lift [lift]
[ME liften < ON lypta < lopt, air, akin to OE lyft, Ger luft, Du lucht]
1. to bring up to a higher position; raise
2. to pick up and move or set [lift the box down from the shelf]
3. to hold up; support high in the air
4. to raise in rank, condition, dignity, spirits, etc.; bring to a higher level; elevate; exalt
5. to pay off (a mortgage, debt, etc.)
6. to end (a blockade, siege, etc.) by withdrawing forces
7. to revoke or rescind (a ban or order)
8. to loosen and remove (bulbs, seedlings, or root crops) from the soil
9. Informal to remove from its proper place; esp., to plagiarize [to lift a passage from another writer]
10. Slang to steal
11. to subject to a FACE-LIFT
12. to transport, esp. by aircraft
13. Golf to pick (a ball) up, as from an unplayable position
14. Mil. to change the direction of or cease (fire)
1. to exert strength in raising or trying to raise something
2. to rise and vanish; be dispelled [the fog lifted]
3. to become raised or elevated; go up
4. to stop for a time
1. a lifting, raising, or rising; upward movement
2. the amount lifted at one time
a) the distance through which something is lifted
b) the extent of rise or elevation
4. lifting power or influence
5. elevation of spirits or mood
6. elevated position or carriage, as of the neck, head, etc.
7. a ride in the direction in which one is going
8. help of any kind
9. a swell or rise in the ground
10. the means by which a person or thing is lifted; specif.,
a) any layer of leather in the heel of a shoe
c) any of various devices used to transport people up or down a slope
d) a device for lifting an automobile for repairs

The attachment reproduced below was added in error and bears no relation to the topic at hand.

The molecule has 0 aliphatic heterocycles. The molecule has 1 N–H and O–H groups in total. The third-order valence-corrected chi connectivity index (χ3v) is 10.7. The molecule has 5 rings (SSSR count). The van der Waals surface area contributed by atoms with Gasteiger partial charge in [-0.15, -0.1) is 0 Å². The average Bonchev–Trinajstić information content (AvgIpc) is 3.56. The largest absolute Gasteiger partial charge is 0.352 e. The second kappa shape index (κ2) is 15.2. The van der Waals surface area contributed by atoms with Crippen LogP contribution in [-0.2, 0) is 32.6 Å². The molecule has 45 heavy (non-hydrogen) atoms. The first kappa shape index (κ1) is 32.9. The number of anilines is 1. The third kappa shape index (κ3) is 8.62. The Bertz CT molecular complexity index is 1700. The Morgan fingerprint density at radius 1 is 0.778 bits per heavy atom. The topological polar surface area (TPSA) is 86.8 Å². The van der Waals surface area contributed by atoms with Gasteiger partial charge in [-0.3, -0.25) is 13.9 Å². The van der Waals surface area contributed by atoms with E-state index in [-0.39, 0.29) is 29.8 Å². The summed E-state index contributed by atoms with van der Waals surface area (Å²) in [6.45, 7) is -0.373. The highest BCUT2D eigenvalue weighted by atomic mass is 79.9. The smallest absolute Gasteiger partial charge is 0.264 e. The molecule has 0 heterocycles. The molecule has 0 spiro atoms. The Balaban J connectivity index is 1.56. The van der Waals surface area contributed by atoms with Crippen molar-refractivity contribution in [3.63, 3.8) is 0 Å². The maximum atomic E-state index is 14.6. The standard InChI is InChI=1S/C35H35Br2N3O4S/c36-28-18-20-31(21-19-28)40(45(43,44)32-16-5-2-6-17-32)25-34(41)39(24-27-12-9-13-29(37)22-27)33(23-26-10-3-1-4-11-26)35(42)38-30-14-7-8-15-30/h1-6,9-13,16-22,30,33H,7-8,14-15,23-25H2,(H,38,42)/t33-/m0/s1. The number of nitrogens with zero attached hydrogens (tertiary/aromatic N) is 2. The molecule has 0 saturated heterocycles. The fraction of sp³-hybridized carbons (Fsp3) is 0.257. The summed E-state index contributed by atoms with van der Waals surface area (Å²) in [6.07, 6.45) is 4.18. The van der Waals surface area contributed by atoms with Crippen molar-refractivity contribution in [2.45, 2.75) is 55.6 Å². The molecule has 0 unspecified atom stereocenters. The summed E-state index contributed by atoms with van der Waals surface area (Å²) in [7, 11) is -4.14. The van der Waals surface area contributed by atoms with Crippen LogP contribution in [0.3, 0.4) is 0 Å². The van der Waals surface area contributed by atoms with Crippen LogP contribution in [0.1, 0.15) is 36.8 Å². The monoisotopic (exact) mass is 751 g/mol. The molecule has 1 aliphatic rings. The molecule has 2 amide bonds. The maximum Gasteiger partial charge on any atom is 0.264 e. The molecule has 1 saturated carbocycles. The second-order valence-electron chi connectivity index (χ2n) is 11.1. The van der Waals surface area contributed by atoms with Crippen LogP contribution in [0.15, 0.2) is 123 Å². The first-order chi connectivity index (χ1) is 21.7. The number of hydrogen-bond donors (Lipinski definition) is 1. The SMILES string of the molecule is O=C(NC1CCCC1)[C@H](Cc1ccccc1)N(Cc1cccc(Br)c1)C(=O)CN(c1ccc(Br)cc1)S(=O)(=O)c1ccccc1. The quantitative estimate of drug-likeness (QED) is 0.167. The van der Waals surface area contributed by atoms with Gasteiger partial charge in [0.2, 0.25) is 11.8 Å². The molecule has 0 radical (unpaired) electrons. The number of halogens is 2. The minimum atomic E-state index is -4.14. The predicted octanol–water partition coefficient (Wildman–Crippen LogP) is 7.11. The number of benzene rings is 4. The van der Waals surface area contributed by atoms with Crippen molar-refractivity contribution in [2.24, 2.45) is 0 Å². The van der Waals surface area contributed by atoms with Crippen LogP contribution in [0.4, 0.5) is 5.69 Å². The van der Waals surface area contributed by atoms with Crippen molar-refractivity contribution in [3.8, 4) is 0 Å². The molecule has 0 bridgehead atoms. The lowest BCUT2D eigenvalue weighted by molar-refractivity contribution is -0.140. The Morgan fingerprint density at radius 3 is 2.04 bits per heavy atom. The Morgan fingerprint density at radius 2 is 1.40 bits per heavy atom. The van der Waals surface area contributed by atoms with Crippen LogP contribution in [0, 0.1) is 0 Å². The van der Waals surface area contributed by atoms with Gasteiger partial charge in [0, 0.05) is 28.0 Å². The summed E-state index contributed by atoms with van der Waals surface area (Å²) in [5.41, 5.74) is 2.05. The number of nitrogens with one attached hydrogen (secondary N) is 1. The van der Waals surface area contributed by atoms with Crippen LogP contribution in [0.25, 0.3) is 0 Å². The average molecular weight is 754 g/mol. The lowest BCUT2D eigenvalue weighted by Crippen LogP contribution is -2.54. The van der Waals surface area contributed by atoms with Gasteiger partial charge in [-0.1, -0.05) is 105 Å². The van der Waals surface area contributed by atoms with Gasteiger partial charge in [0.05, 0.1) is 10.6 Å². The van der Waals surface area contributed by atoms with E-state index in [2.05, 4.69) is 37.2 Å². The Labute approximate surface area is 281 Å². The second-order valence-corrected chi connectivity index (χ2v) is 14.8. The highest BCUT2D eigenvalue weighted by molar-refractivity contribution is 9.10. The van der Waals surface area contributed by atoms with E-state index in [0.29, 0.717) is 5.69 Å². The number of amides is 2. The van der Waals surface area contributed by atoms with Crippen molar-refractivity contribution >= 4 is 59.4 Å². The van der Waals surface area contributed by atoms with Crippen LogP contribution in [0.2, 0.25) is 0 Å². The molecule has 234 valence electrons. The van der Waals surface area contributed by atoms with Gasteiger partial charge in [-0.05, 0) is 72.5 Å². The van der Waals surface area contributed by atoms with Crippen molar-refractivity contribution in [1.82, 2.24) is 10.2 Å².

11. Aeron. the component of total air force acting on a body, as an airfoil or wing, which is perpendicular to the direction of flight and is exerted, normally, in an upward direction
12. Mining a set of pumps in a mine
lift up one's voice
to speak out loudly
SYN.- LIFT, in its general literal sense, implies the use of some effort in bringing something up to a higher position [help me lift the table ]; RAISE, often interchangeable with LIFT, specifically implies a bringing into an upright position by lifting one end [to raise a flagpole ]; ELEVATE is now a less frequent synonym for LIFT or RAISE [the balloon had been elevated 500 feet ]; REAR2 is a literary equivalent of RAISE [the giant trees reared their branches to the sky ]; HOIST implies the lifting of something heavy, usually by some mechanical means, as a block and tackle, crane, etc. [to hoist bales of cotton into a ship ]; BOOST is a colloquial term implying a lifting by or as by a push from behind or below [boost me into the tree ]. All these terms are used figuratively to imply a bringing into a higher or better state [to lift, or hoist, one's spirits, to raise one's hopes, to elevate one's mind, to rear children, to boost sales ] –ANT. LOWER1

English World dictionary. . 2014.

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